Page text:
Home Remodeler Extraordinaire!

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Buying a house is a little like taking up a new hobby. There are lots of things you don’t know yet that you’ll learn as you go along, you’re also gonna need some specialized equipment to get very far. Whether you hope to become a top level home remodeler or simply want to put some new slats on your privacy fence, it takes the right tools to do the job.


The Right Tool for the Job

7. Stud finder. When you need to hang something heavy, you really should hang it on a stud. Although people with really good hearing can use the tap test on sheetrock, it’s always better to be certain that you’re hitting a stud, rather than tapping and hoping.

6. Hammers. A hammer isn’t just a hammer and you really need one of each of these:

  • 10 oz. hammer. This tiny hammer, otherwise known as the “tack hammer” is handy beyond imagination. Not only is it great for projects that require finesse, but it’s also dainty enough to use to pull delicate trim work or tiles off the wall.
  • Rubber mallet. It gets the award for best rubbery-headed hammer for its ability to pound things without leaving a dent. If you decide to put down certain kinds of laminate floors, for example, this guy is a must-have.
  • Standard claw hammer. Everybody needs a standard hammer. They’re general purpose tools that can put nails in and take nails out. Claw hammers also double as pry bars in a lot of situations.

 5. Pliers.  Just like hammers, it wouldn’t be fair to break this family up. Every plier does a different job!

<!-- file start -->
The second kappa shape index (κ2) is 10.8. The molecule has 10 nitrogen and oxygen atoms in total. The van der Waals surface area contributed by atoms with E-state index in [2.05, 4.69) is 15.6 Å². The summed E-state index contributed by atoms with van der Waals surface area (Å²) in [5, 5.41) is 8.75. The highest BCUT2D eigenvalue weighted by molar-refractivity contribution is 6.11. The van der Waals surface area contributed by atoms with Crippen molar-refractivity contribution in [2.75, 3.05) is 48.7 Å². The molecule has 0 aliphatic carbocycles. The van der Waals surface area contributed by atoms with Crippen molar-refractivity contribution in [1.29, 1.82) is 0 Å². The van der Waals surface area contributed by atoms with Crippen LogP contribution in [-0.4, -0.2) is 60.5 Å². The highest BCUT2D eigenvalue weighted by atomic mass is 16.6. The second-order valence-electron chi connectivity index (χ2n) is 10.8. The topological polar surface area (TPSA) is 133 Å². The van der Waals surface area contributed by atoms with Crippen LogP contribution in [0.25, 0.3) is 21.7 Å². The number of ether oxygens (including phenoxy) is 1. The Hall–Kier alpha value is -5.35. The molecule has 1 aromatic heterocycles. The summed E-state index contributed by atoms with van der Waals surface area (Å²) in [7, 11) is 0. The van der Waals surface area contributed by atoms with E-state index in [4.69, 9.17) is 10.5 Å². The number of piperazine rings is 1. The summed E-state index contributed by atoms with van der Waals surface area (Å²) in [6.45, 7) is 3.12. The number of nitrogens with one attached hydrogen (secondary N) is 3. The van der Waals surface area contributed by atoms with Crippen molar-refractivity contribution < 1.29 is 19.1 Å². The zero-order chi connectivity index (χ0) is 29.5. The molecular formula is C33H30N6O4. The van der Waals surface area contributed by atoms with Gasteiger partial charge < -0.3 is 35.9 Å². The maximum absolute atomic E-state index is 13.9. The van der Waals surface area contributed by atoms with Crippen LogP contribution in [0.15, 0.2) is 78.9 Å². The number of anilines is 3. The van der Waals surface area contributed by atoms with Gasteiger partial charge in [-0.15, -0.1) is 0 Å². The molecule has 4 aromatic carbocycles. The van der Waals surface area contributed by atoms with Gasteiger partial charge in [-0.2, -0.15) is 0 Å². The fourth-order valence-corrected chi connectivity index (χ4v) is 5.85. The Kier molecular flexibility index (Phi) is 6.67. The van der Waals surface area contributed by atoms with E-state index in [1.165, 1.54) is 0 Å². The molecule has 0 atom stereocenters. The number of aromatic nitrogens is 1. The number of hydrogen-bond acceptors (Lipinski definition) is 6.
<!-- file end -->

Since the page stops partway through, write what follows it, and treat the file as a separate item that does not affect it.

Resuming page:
• Locking pliers. These adjustable pliers also have a clamping feature, making them a multi-purpose wonder. You can clamp, you can hold, you can adjust! If you buy only one pair of pliers, choose a mid-sized pair of locking pliers. They’ll do everything regular pliers can do, plus some things groove joint pliers can.
  • Groove joint pliers. This iconic plumbing tool is good for other stuff, too. The grooves allow you to expand the plier opening across a wider range of sizes than your locking pliers.
  • Needle nose pliers. In a totally different class, needle nose pliers are helpful when you’re trying to wire anything or fish out tiny things when you drop them in weird spaces. Always remember to turn the power off before wiring anything, even a new smart thermostat.

4. Utility knife. If you don’t have one of these, it’s high time you got one! Skip the disposables and go for the heavy metal options, you will not regret it. A good utility knife is perfect for cutting through boxes, carpet, and vinyl flooring.

3. Level. Everybody’s seen those pictures on your wall, but they’re afraid to say anything about how badly leveled they are. Is it because you didn’t own a level when you hung them? The level on your phone is all fine and good for an estimate, but things like cases change how well they can work. An old fashioned level will never steer you wrong. Ideally, you’ll want a set, including one that’s about six inches long, another that’s two foot long and a third that’s four feet long if you intend to do any construction work in your home.

2. Tape measure. Wider models with 25 feet of tape are really flexible choices. You can also use a tape measure to level if you didn’t pick up a level. Just choose either the ceiling or floor to level with, then measure from either point to the place where your shelf or picture is going to go. Make a mark, then go to the other side and repeat, making sure your tape isn’t slacking. Set as many points as you need between the two ends, being sure to mark at the same height each time.

1. Screwdrivers. Instead of keeping track of a pile of screwdrivers, choose a really good model with magnetic bits—The longer the bit shaft, the better for the really tough jobs. You can also get kits that contain sockets, as well as hex and torx bits. This will be your favorite screwdriver—and your only screwdriver. Ratcheting screwdrivers can be more trouble than they’re worth, but well-made models do significantly cut down on wrist strain.

 

Trying to improvise can result in connections that don’t connect quite fully, excessive and unnecessary damage to your home, or damage to fasteners that will make them hard to back out later. It is essential to always use the right tool.

 

 

Conrad Smith
Your Real Estate Consultant
REALTOR®, BOLD, EcoBroker, CNE, CHRE, ILHM, KW Luxury 

Professional Denver Real Estate for the Urban at Heart
www.UrbanProHomes.com